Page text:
Residents of Somerset, a tiny enclave of exclusive single-family houses just over the District line in Montgomery County, have debated for years whether to deannex the town's 18-acre Bergdoll tract while they fought various development proposals for the site in court.
Now, with the first of three 20-story luxury condominiums about to be occupied, a majority of the town's residents want to put the question to a vote. To that end, 453 of the town's 738 registered voters have signed a petition calling for deannexation and asking for a referendum on the issue.
Mayor Walter J. Behr said the town council now has 60 days "to decide whether to hold a special election on the issue or vote on the amendment to change Somerset's boundaries during our regular general election in April."
Charles Edson, a Somerset resident and Washington lawyer who chaired a committee that studied the deannexation issue last year, said, "It really came down to a style-of-life issue" rather than concern over tax revenues. Edson's committee estimated that the addition of 500 luxury apartments would reduce property taxes for individual homeowners by $152 a year.
"For many people, the issue is one of maintaining control rather than increasing tax revenues," Edson said. Many people are worried that the apartment dwellers will out-vote residents who live in single-family homes at town meetings and generally change the character of the town, he said.
"It's not a big dollar issue either way," Behr said.
"Some residents were afraid that the apartment dwellers would not share the interests of the townspeople," Behr said.
"People in Somerset want things to stay the way they've always been," Edson said.
Incorporated in 1906, Somerset -- bounded by Wisconsin Avenue on the east, River Road and North Park Avenue on the south, Little Falls Parkway on the west and Cumberland on the north -- has allowed only about 20 new homes to be built in the last quarter century.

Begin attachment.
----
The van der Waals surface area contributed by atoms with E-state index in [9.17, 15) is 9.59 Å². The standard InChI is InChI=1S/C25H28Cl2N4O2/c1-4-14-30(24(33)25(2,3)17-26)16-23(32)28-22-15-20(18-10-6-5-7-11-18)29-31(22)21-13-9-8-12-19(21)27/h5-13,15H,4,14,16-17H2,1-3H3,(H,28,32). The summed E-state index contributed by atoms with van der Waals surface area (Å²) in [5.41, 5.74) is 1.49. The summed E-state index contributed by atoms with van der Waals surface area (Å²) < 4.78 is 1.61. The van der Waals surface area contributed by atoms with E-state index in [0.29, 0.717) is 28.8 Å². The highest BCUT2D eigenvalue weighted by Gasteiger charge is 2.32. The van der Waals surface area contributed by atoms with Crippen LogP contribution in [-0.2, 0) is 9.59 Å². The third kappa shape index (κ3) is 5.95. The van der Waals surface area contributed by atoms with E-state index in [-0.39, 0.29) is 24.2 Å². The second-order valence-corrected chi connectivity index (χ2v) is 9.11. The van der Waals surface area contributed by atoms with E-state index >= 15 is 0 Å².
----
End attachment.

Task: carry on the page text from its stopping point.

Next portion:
Many of the existing 413 single-family homes date to the 1880s and are now worth $300,000, due largely to the fact that Somerset offers wooded seclusion, an excellent elementary school and an easy walk to the Friendship Heights Metro station and the chic boutiques of Wisconsin Avenue's so-called "Gold Coast."
Judy Engelberg, part of the petition drive for the deannexation referendum, said residents simply want the whole town to have a chance to vote on the deannexation question.
But townspeople said they also are worried that the developers of the adjacent luxury condos -- called Somerset House -- will file suit to block any move to deannex, Behr said.
A court fight is a distinct possibility, a lawyer for the developers and other observers said, because once separated from the town limits the Bergdoll tract reverts back to Montgomery County jurisdiction.
At that time, Somerset House may no longer be exempt from a county ordinance which requires projects with more than 50 dwelling units to reserve 12 1/2 percent of the units for moderate-income buyers.
Somerset never enacted the county's moderately priced dwelling unit law.
It also sued the county, and won, when county planners tried to make Somerset House developers conform to the mixed-income ordinance, saying the additional units would raise the project's overall density.
"The record is clear. We are in opposition to deannnexation, and we will contest whatever action they take that would adversely impact our plan," said Norman Glasgow, zoning attorney for Somerset House's developers, Hermen Greenberg, Ralph Ochsmen, Albert Small and Morton Funger.
Glasgow said that in addition to being required to offer the moderately priced units, families in Somerset House would probably lose access to 12 acres of parkland that the developers deeded to the town from the original Bergdoll tract.
"We'd like people in the town to be sensible. We don't want to fight, but we see deannexation as a very discriminatory action, apparently motivated by the fact that these new residents of Somerset will live in high-rises," he said.
"What they don't seem to understand is that these new people are going to be good citizens who've paid for the right to use the parkland and receive the other town services," Glasgow said.
Meanwhile, neighboring Friendship Heights, the independent taxing district that flanks the Bergdoll tract immediately to the south, has expressed interest in acquiring the parcel if Somerset voters cut the project from their town boundaries.
But those familiar with the dispute question whether an annexation bid by Friendship Heights would provide Somerset House with the safe haven it wants since Friendship Heights enforces the county's moderate-priced unit law.
Whatever the end result of the deannexation vote, the debate has not hurt sales in the first high-rise, which is scheduled for occupancy early next year.
All 158 units in the 20-story tower, which cost from $300,000 to $1.4 million, have been sold. Construction is now under way on a clubhouse and conference center.